Thursday, November 10, 2011

Scale Schmale

A couple of days ago, I stepped on the scale and got an error message. Apparently, my battery is finally running out. Not bad for two years’ worth of stepping on and off.

My relationship with the scale has always been full of love and hate. Or maybe obsession and ignorance would be better descriptions.

The first time I lost a significant amount of weight was in 1998. I was completely head-over-heels for a guy who was in grad school in Boston. And I’d make it a goal to be skinnier and skinnier with every one of his visits. This was not accomplished through the healthiest of ways. I basically starved myself and would step on the scale dozens of times each day to check my progress.

The scale became my enemy. My successes and failures were based on the number that would blink at me from between my feet.

In 2000, everything changed. He and I fell apart. My mom died. I started eating. That scale haunted me as I watched the numbers go up. I felt powerless over it.

So I sold it at a garage sale. I was free.

But it was a case of feast or famine. I’d already gone through the famine. It was time to feast.

Without the scale, I had no accountability. It wasn’t yelling (in my mind I could hear its voice, like an angry bully) at me that I wasn’t good enough. It wasn’t mocking me with numbers I never thought I’d see again. I ate and stuffed my feelings in blissful ignorance.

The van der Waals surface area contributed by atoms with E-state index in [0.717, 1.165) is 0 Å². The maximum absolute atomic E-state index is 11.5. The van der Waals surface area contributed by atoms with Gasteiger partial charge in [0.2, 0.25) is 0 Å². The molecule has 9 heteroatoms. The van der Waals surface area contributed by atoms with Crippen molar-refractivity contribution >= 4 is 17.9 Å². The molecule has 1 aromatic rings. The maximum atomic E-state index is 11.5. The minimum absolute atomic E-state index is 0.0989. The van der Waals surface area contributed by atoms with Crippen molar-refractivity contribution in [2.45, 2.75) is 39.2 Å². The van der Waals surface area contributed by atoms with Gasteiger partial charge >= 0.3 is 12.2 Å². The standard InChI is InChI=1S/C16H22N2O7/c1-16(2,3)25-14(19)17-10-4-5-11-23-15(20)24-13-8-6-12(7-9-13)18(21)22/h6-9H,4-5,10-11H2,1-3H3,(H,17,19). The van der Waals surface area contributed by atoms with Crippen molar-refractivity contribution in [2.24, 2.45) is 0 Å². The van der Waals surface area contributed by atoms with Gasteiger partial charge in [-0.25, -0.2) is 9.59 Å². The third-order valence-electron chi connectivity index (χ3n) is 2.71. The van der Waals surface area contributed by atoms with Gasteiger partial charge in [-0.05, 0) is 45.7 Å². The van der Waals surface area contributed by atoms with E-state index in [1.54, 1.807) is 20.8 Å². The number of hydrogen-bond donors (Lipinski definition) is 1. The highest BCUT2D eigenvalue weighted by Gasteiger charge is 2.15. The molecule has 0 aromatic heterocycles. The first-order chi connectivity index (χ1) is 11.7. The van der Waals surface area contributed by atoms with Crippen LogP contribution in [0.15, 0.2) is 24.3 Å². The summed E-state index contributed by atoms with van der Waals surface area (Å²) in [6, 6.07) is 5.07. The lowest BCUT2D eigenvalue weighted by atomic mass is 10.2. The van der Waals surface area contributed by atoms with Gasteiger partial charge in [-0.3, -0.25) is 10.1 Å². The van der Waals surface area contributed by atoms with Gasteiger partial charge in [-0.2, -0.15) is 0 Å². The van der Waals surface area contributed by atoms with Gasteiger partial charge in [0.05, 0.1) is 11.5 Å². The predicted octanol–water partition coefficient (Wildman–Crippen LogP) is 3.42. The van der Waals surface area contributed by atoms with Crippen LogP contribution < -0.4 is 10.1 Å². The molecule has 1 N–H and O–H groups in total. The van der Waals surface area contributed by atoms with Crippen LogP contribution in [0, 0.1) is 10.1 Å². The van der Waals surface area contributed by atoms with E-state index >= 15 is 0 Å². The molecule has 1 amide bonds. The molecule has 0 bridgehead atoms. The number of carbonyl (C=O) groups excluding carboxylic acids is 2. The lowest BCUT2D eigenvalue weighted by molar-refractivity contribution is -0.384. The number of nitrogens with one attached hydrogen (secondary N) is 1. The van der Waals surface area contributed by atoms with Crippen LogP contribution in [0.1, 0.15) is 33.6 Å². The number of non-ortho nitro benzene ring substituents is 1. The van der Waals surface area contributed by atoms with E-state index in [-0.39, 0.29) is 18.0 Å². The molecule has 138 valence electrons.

I’d go to the doctor. I’d close my eyes when I stood on the scale and tell the nurse not to tell me.

And I’d eat. And eat some more. And my blissful ignorance became defiant bitterness.

Finally, it gave way to a horrifying realization. I had ignored everything so long, I no longer recognized myself.

In January 2010, when I first decided to start my weight loss journey, I wanted to make sure I knew my number before someone at Weight Watchers told me.

So I went to Walmart to buy a scale. I was totally embarrassed. Here I was, more than 300 pounds (I knew that much) buying a scale. Everyone would laugh at me.

Luckily it was cold, so I was wearing a coat. I picked up the scale, took off my coat and cradled it in front of me. Then I got to the checkout lanes, which were all packed with 10-plus people. I stood there with my bundled scale and prayed for the lines to move quickly.

Normally I’m all about chatting with strangers, but when the woman in front of me struck up a conversation, I was horrified.

“Is that a baby under your coat?” she asked me.

“Um, no. It’s a scale.”

“Oh. I thought you might be trying to keep your baby warm.”

Yeah. So, who knew? Hiding it just made it more obvious—just like my eating disorder.

Oh, scale. You and I have been friends and enemies. We’ve currently settled on frenemies. I don’t base my life on what you say. Because sometimes, I just prefer what my other friend—smaller-size jeans—has to tell me.

1 comment:

Anonymous said...

i never weigh myself!! i swear i look at people the same height as me and they weight less than me yet i think i look smaller than them. weight means nothing particularly when you have alot of muscle. i loathe scales and havent been on one in years. i go by how my clothes fit!!! you look amazing btw :-)